This European climate tech VC fund has attracted big name investors…and a football player

November 2, 2021, 9:07 PM UTC

Meatless filet mignon, wood credit cards, cocoa-less chocolate.

A new Berlin-based venture capital firm raising a €350 million fund is investing it in all new technologies as long as they do one thing: cut CO2 emissions by at least 100 megatons annually.

The World Fund—the newest climate tech investment fund in Europe—shares a lot of its DNA with Ecosia, a search engine that plants a tree every time a user searches for something. Operating as a separate entity, the World Fund has raised half of its seed amount from clients including Rolf Schrömgens, the founder of travel search site Trivago; entrepreneur and investor Verena Pausder; and German national team footballer Mario Götze.

The fund has an overarching goal of eliminating 2 gigatons of CO2 emissions by 2040—equivalent to 4% of all global emissions.

So far the World Fund has invested in three companies: QOA, which makes chocolate without cocoa; Juicy Marbles, creator of the meatless filet mignon; and Recup, a German reusable coffee cup maker. The fund hopes to invest in a total of 40 companies manufacturing anything from semiconductors to sensors that measure the amount of fertilizer needed for crops.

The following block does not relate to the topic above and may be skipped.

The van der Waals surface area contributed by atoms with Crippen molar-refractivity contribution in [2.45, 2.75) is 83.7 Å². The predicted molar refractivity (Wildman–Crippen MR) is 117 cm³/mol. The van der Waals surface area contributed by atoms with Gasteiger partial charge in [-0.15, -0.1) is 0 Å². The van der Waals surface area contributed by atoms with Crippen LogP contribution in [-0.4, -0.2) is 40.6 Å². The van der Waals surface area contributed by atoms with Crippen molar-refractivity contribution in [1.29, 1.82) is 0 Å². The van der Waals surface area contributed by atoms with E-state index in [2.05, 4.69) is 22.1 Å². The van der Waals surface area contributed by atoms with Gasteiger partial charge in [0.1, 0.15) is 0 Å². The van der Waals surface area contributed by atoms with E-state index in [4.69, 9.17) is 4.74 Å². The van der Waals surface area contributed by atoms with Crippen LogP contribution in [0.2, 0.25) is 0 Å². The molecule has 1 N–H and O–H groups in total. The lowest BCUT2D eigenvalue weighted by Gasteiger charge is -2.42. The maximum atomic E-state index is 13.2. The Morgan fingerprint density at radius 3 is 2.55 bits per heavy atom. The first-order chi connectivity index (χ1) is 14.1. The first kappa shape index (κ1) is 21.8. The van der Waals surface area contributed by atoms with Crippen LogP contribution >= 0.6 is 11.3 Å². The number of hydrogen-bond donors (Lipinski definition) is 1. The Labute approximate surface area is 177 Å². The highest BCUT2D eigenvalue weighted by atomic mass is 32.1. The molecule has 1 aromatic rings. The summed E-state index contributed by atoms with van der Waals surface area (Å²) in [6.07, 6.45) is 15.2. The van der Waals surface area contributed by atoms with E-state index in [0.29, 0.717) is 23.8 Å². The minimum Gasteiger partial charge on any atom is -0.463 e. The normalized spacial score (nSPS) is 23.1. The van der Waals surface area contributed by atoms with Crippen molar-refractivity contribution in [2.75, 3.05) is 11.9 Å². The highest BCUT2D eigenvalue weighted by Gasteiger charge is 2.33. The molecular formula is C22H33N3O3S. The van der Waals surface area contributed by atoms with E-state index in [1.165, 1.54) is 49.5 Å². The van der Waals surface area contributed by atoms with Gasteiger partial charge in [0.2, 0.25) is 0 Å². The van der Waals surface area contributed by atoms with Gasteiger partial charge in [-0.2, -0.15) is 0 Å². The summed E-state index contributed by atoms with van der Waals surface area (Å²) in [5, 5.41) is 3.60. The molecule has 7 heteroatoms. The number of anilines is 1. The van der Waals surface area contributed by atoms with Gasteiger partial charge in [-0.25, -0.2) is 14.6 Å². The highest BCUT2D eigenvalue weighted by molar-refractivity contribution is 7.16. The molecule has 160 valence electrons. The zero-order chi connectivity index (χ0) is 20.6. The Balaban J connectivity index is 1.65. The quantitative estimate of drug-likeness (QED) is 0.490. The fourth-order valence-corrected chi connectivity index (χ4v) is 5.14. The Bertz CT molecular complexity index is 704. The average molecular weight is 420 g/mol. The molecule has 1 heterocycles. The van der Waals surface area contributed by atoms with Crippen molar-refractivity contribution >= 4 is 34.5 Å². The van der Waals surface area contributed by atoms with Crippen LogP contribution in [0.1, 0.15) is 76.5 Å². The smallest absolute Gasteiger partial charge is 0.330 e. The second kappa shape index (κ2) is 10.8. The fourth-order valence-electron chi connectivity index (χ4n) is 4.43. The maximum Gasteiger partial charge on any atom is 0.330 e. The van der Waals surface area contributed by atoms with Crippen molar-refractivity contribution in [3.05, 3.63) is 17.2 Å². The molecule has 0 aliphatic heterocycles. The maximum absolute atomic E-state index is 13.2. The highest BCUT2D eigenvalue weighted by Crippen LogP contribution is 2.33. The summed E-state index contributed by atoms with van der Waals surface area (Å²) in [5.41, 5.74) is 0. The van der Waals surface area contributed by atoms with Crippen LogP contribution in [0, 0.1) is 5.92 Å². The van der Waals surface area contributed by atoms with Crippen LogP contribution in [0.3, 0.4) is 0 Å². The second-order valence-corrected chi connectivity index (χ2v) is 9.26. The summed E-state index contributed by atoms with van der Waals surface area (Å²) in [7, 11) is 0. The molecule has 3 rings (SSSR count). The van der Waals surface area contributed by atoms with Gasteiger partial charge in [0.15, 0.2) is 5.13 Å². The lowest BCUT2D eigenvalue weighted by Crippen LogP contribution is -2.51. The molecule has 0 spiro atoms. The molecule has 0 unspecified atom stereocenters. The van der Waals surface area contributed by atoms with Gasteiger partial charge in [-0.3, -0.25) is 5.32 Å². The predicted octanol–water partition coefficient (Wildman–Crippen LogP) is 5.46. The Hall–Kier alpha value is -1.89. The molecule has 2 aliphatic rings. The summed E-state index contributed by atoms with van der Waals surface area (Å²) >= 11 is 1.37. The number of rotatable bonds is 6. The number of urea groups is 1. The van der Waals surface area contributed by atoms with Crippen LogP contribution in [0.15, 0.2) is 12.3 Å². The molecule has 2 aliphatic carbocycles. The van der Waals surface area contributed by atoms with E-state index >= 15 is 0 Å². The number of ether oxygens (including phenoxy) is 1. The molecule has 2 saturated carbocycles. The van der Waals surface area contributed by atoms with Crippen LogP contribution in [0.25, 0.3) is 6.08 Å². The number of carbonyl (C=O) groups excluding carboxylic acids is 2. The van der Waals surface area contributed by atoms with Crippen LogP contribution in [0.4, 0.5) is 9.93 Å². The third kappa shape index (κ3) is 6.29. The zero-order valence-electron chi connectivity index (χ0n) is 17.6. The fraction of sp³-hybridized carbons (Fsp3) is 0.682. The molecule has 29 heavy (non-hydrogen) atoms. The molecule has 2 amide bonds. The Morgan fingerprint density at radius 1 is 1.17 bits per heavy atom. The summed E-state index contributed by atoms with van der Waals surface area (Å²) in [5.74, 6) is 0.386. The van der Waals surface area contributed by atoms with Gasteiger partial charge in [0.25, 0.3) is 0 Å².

The green search engine Ecosia was a seed investor in the fund, providing €10 million of the capital, and another €10 million was provided by the fund’s founders Tim Schumacher, Danijel Višević, Daria Saharova, and Craig Douglas.

The fund is investing up to €8 million in each climate tech company, and it is targeting two to three times returns on each investment. However, founding partner Višević notes the company has downplayed this figure as climate tech companies have generally outperformed major indices like Nasdaq.

Europe is the fastest growing region for climate tech investment with more companies originating in Europe when compared to the U.S. and China combined, but there is far less VC funding Višević says.

The World Fund would fill this demand. In the fund’s home country alone, the German energy agency, or Deutsche Energie Agentur, has said that there is an estimated average €22.7 billion in financing opportunity available annually until 2030 for venture capital investments.

Since launching the fund, more than 600 firms have reached out to the World Fund looking for additional funding, Višević notes, and the company already has plans for a second fund.

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